The Delhi High Court, recently, granted interim relief to Sun Pharma (“Plaintiff”) in a trademark infringement case against the nutritional-supplement company, Protrition Products LLP (“Defendant”) from manufacturing, selling, offering for sale, advertising, directly or indirectly dealing in dietary/health supplements, nutraceuticals, apple cider vinegar and promotional material such as t-shirt, shaker, bags, face mask or any other goods under the marks ABBZORB, ABBZORB NUTRITION, , and or any other trade mark as might be deceptively similar to plaintiff’s trade mark ABZORB.
The suit was filed as the Plaintiff was aggrieved by the use, by the defendants, of the marks ABBZORB and ABBZORB NUTRITION. Defendant No. 2 possesses registrations in respect of the marks ABBZORB and ABBZORB NUTRITION, but in Classes 29 and 30. The defendants are, however, using ABBZORB NUTRITION for manufacturing and selling whey protein. The Plaintiff contended that whey protein is appropriately classifiable under Class 5 of the Nice Classification. Thus, unlike the plaintiff, the registered marks of the Defendant No. 2 are not being used in accordance with their registrations, either for the Class, or the goods, in respect of which the marks are registered.
As per the Defendant, it bona fidely adopted the mark and contended that the Plaintiff’s brand ‘Abzorb’ should not have been granted registration as it was a mere variant of the common English word ‘absorb’. Further, it highlighted questions regarding the distinctiveness of the Plaintiff’s mark and argued that that any confusion between the two products would be more significant if consumers mistakenly used an anti-fungal preparation in place of whey protein, instead of the other way around. Moreover, the Defendant asserted the stark price difference between the rival products, difference in target consumers and the discrepancy in the pricing of the rival products would render consumer confusion unlikely.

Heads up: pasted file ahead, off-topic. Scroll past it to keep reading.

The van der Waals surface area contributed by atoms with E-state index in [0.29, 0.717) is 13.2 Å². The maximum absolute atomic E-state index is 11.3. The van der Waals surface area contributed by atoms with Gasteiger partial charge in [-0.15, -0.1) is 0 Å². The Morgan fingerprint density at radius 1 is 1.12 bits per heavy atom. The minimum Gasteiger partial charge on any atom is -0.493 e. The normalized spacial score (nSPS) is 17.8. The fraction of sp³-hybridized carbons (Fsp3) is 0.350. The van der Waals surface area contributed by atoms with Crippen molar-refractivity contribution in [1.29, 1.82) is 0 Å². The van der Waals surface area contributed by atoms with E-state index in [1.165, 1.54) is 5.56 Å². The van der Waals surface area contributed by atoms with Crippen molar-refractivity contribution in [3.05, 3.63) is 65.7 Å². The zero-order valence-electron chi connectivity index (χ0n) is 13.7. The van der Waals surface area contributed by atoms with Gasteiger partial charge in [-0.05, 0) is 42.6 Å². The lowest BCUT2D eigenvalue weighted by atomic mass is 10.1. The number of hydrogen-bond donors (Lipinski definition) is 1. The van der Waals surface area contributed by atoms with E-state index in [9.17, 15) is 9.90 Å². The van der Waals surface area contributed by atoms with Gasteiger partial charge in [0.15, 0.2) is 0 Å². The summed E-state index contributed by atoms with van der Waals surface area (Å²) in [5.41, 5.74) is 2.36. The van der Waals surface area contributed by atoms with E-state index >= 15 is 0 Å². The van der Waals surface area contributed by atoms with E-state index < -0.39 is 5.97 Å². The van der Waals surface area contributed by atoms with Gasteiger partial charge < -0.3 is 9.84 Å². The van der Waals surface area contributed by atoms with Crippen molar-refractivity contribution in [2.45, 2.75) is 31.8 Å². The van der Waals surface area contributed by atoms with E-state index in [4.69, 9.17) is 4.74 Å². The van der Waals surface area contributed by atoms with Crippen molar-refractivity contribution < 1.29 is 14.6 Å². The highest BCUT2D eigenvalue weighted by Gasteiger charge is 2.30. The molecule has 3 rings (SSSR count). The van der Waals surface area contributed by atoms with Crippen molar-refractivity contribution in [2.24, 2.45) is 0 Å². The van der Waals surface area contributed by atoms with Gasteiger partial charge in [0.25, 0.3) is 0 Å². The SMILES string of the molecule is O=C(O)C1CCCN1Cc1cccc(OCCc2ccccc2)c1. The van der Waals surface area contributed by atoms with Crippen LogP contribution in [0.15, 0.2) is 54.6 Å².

The court observed that the aspect of infringement has to be determined, under Section 29 of the Act, on a mark-to-mark comparison and if, mark compared to mark, there was likelihood of confusion or deception, or a presumption of association, there was infringement. The Court also opined that “the possibility of likelihood of confusion had to be assessed from the consumer’s point of view of average intelligence and imperfect recollection who seeks the marks at different points of time. The test had to be applied at the initial interest stage, meaning, when defendant’s mark was initially seen by the consumer and if, on viewing it, he, having earlier seen plaintiff’s mark, was placed in a state of wonderment as to whether the two marks were the same, or associated, there was infringement.”
The Court also stated that the sole extra letter “B” in defendants’ ABBZORB, as compared to plaintiff’s ABZORB, was hardly likely to impress itself on the psyche of a consumer of average intelligence and imperfect recollection and there was every likelihood of the consumer confusing one product for the other, or at the very least, presuming an association between the two products as a result of the similarity between the two marks. Any difference between the visual appearance of marks ABZORB and ABBZORB, when seen as labels, was of no consequence”. Thus, the Court held that prime facie, mark ABBZORB was deceptively similar to mark ABZORB, even if mark ABBZORB was seen as a device mark, rather than a word mark.
Sun Pharmaceutical Industries Ltd. v. Protriton Products LLP, CS(COMM) 533 of 2022, decided on 24-11-2023.